Millennial on the move? HousePouch wants to make it easy

Meet the one-stop shop for your next furniture purchase.

HousePouch cofounders Jake Metzger (left) and Nick Fu (right). (Courtesy photo)

When Jake Metzger moved to D.C. in 2013 for a consulting job out of college, his moving process was a bit rough. That is to say, he remembers it clearly to this day.

Back in the summer of 2013, he’ll happily tell you, he moved on July 1 and started work on July 3. And in that one interim day he needed to outfit his new apartment. It wasn’t easy, he’ll tell you, renting a car and driving from store to store and trying to find all the things he needed at a good price.

There has to be a better way, Metzger thought at the time.

And with those magic entrepreneurial words, Metzger started down a path that led to the launch, in mid-January, of HousePouch. HousePouch, simply put, is a better way — a one-stop shop for all your furnishing needs. “Our goal is to personalize and simplify the home furnishing process,” Metzger said.

Visitors to the site put what kind of room they’re trying to furnish and answer a couple of simple questions about style (Do you like modern? Or “farmhouse”?) and are then matched with a range of curated, popular products from major retailers. HousePouch has partnerships with retailers like Target and The Container Store and Macy’s, but only lists items that “we like” and that have at least a four-star rating. Also, because a main target demographic is recent college grads and other young professionals, HousePouch tends to list items that aren’t too pricey. Forget the days of searching through pages and pages of nightstands you don’t really like (and many you can’t afford either).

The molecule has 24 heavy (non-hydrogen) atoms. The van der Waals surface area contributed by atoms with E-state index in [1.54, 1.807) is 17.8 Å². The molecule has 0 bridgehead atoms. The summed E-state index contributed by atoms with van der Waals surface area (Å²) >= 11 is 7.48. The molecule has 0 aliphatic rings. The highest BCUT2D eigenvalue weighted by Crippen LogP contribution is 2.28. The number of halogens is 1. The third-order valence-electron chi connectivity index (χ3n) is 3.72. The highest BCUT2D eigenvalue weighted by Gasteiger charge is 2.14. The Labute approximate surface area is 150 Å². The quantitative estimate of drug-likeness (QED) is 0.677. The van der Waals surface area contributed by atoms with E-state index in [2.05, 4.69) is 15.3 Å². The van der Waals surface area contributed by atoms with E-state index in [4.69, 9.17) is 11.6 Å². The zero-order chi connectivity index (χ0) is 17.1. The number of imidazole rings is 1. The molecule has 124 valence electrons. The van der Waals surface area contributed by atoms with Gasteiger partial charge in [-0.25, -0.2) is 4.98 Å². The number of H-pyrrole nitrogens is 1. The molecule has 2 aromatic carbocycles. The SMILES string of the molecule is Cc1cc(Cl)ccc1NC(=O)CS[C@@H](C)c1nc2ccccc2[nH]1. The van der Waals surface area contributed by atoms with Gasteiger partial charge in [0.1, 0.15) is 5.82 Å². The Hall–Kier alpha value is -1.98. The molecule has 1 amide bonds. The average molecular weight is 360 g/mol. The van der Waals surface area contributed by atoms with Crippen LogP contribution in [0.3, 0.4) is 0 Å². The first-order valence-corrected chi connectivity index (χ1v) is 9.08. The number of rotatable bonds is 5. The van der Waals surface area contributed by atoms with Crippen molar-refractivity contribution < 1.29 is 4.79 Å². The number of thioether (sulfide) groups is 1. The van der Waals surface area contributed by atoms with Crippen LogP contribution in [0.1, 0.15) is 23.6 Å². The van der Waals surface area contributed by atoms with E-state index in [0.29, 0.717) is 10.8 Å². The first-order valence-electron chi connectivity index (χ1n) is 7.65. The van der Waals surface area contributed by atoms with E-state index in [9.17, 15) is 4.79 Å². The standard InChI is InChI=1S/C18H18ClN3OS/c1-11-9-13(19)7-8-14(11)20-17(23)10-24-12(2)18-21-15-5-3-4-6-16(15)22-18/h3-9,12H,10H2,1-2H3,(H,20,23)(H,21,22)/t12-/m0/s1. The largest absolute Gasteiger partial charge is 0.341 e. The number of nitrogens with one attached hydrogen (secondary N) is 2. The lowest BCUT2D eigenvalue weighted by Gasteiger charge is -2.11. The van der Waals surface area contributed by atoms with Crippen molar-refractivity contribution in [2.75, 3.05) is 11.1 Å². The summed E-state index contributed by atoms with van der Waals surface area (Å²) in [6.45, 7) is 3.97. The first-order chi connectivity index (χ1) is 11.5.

The HousePouch interface. (Screenshot)

The HousePouch interface. (Screenshot)

For the customer, the value proposition is simple — convenience and simplicity. And for the retailers what the startup offers is affiliate marketing — “we’re kinda repurposing” the traditional, blog-based take on affiliate marketing, Metzger told And the company gets paid for those marketing services, which enables them to keep the site free for users.

Sounds great, but how does HousePouch get the word out to millennials who are literally on the move, while they’re moving? “Yeah, that is the tough part,” Metzger admits. But it’s also early days still — the four-person company (Metzger is joined by cofounder Nick Fu, one interior design consultant and one developer) just launched a new edition of the site on May 15 and is a recent graduate of 1776’s inaugural Startup Cohort.

“The next couple of months will be all about talking to our users,” Metzger said. That should keep him busy. But hey — at least any future furniture shopping is sorted.


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